Emilie and Jean, 2021
Emilie is not alone in finding herself surprised to be ’still’ feeding her child aged three. I found it really sweet how she says that it wasn’t the plan (but there never really was a plan….). I meet so many mothers who have fed full term doing this work and I’m always fascinated to hear their insights as it really is a journey of self discovery, as much as learning about your child and their needs: https://youtu.be/i4rsRJBy3wg
The NHS Cheshire and Merseyside’s Women and Children’s Partnership proudly announce the Holding Time Project launch and call for participants
Women are invited to express an interest in any of the following:
1. Mother-talk with Lisa: Interview with the artist about your breastfeeding experience for a 5 minute VLOG to be distributed on social media channels and Youtube. 16th September through to 28 October 2021 For examples see www.youtube.com/c/holdingtime
2. Group Mother-speak: Zoom storytelling workshops led by the experienced BBC Producer, Rachel New over six weeks starting on 16th September through to 28 October 2021. These collaborative writing workshops will be delivered in partnership with BBC Radio Merseyside’s community broadcast team. For previous examples listen here: https://www.bbc.co.uk/sounds/play/p09g27bg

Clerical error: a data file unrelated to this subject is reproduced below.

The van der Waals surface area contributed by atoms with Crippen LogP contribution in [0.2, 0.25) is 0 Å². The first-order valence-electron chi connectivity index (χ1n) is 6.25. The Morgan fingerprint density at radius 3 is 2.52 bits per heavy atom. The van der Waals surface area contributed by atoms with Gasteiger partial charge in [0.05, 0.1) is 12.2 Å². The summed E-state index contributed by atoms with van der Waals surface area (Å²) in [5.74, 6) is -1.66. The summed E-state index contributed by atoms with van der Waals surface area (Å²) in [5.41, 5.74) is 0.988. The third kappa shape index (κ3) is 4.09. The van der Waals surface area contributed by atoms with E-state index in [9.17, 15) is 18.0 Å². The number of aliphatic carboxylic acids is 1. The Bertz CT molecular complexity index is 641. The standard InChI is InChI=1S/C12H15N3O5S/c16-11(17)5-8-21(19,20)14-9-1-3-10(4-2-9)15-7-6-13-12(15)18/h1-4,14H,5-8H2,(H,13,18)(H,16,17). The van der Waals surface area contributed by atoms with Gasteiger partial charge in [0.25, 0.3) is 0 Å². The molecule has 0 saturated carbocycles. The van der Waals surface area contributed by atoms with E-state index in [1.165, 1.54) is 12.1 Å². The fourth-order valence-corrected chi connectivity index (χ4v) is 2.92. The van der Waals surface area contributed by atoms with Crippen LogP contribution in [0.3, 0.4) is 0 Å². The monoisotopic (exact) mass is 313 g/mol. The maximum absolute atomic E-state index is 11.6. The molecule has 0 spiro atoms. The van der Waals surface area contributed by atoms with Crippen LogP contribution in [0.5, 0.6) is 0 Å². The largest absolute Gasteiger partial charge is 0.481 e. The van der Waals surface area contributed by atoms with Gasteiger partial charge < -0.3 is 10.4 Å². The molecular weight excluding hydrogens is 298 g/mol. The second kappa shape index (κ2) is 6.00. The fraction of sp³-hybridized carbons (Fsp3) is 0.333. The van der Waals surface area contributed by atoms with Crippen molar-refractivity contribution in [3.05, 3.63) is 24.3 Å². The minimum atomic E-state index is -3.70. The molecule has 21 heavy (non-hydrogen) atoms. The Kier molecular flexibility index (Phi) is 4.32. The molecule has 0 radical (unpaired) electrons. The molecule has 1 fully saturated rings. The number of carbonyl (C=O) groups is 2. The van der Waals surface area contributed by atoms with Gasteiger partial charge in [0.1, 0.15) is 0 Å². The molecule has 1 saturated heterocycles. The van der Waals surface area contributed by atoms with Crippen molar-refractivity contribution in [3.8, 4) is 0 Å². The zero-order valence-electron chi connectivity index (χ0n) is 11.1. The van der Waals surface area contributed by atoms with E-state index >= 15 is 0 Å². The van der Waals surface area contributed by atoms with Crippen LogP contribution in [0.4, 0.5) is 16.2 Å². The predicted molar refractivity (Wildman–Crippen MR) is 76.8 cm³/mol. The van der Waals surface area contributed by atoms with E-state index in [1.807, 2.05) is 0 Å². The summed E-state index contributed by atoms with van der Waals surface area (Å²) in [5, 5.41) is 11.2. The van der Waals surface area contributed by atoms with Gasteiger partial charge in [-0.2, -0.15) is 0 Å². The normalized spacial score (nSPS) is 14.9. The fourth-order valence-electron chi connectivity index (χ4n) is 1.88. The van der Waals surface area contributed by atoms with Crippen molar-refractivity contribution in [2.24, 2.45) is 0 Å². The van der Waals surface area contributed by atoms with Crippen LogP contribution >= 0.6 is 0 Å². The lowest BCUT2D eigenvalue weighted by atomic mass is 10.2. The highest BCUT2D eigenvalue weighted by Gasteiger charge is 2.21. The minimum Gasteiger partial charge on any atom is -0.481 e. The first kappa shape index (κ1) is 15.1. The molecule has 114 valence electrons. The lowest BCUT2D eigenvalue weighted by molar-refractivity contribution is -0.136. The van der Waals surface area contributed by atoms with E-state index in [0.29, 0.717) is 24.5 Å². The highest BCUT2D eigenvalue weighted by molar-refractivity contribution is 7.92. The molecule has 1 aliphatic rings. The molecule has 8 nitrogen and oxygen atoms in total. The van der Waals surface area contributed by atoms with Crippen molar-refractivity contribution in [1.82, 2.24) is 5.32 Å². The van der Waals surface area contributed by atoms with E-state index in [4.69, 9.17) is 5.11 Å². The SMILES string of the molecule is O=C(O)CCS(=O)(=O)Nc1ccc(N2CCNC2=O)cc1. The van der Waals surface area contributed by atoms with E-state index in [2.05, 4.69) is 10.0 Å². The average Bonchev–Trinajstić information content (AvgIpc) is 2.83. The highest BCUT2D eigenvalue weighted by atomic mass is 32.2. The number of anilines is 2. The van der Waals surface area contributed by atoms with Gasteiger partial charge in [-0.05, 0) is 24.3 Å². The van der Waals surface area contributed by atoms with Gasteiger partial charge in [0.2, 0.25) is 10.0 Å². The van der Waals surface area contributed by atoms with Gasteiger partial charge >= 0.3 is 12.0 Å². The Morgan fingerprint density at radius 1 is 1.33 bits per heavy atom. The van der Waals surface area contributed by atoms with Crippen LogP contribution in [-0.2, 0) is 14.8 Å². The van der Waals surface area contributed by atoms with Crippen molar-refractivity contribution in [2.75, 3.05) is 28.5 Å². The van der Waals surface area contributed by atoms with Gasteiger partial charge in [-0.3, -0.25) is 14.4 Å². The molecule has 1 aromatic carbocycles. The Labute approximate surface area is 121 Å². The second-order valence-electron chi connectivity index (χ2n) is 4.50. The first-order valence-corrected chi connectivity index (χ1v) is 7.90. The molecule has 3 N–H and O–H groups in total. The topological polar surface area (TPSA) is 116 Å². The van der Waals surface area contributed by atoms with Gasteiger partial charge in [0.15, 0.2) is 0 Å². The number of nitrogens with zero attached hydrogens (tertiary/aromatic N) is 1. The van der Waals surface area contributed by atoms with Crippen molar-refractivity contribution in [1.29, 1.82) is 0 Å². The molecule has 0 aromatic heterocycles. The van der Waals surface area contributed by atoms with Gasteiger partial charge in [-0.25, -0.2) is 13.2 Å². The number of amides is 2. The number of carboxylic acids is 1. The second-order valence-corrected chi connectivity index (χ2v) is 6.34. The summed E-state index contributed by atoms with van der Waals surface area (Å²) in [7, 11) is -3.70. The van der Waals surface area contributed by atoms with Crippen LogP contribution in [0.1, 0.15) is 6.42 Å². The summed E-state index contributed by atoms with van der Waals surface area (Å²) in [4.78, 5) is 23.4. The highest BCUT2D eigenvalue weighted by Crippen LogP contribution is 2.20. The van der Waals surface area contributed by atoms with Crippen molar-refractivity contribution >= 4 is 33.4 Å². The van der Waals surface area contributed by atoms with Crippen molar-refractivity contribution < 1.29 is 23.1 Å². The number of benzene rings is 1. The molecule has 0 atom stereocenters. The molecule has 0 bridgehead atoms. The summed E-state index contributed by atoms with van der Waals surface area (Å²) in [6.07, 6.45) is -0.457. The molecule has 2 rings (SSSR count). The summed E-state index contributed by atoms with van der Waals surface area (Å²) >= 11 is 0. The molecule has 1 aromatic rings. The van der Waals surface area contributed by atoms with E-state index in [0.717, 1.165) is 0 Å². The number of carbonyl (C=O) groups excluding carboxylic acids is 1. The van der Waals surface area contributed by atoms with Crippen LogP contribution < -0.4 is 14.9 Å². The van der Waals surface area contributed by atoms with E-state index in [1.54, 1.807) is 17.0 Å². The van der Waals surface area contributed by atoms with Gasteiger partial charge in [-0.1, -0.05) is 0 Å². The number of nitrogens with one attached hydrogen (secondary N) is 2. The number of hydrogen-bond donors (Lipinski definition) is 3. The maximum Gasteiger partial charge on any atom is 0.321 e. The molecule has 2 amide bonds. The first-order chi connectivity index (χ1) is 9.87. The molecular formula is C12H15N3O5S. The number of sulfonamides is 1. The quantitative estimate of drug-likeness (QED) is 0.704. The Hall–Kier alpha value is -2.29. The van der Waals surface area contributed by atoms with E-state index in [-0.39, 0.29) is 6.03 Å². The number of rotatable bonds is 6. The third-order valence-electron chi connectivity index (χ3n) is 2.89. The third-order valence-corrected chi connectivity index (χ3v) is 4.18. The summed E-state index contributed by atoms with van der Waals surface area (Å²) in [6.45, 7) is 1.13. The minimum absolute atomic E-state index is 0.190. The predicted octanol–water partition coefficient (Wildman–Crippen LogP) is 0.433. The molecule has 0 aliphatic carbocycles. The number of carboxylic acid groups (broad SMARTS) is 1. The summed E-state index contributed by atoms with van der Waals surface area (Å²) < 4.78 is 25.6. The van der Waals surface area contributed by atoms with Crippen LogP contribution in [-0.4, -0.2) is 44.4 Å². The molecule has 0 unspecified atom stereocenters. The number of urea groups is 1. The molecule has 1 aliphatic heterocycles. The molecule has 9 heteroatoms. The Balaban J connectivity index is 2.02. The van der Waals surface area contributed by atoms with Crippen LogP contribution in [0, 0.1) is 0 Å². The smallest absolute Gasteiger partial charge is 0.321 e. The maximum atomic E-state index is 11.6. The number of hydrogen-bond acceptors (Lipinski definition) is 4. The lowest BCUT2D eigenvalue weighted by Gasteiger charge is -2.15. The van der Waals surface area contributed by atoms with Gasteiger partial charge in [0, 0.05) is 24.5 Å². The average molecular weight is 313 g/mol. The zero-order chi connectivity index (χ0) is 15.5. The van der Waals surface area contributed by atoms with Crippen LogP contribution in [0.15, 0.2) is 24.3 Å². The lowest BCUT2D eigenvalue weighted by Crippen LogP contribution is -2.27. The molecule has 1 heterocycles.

3. A Breastfeeding portrait:Feed your baby whilst being photographed by the artist in a Covid safe temporary photographic studio during a 1.5 hour session. These portraits will be the basis of animations and stills for a permanent display. January 2022
Mothers who wish to participate should fill out the form at:
National governmental leadership in the UK and devolved nations could make a significant difference by making legal, policy and structural changes. These would filter down through every level of society to show ACTION for the shared responsibility of protecting and supporting every child’s human right to have the best start in life.
There have been Calls for Action before with slow or indifferent responses. The new Health Security Agency has an opportunity to fulfil its responsibility to the health of England’s population by making positive changes NOW.
A WBTi report identifies gaps and makes recommendations. The UK report in 2016 reported that, for Indicator 1, which covers National policy and whether there is an associated programme and coordination, the scores from the assessment were:
Sadly, the situation remains unchanged in England. It is TIME to invest and implement recommendations, which are supported by the broad alliance of infant feeding agencies who have come together to speak, with one voice, on behalf for all new families’ futures in this uncertain world.
Establish a structure for monitoring implementation of the Code and that action is taken against violations.
Create a multi-sectorial, funded lead, for Infant Feeding in England with a strategy and route to share best practice.
Ensure full and equitable access to skilled support for every new mother.
Build in improvements to monitoring and collection of data.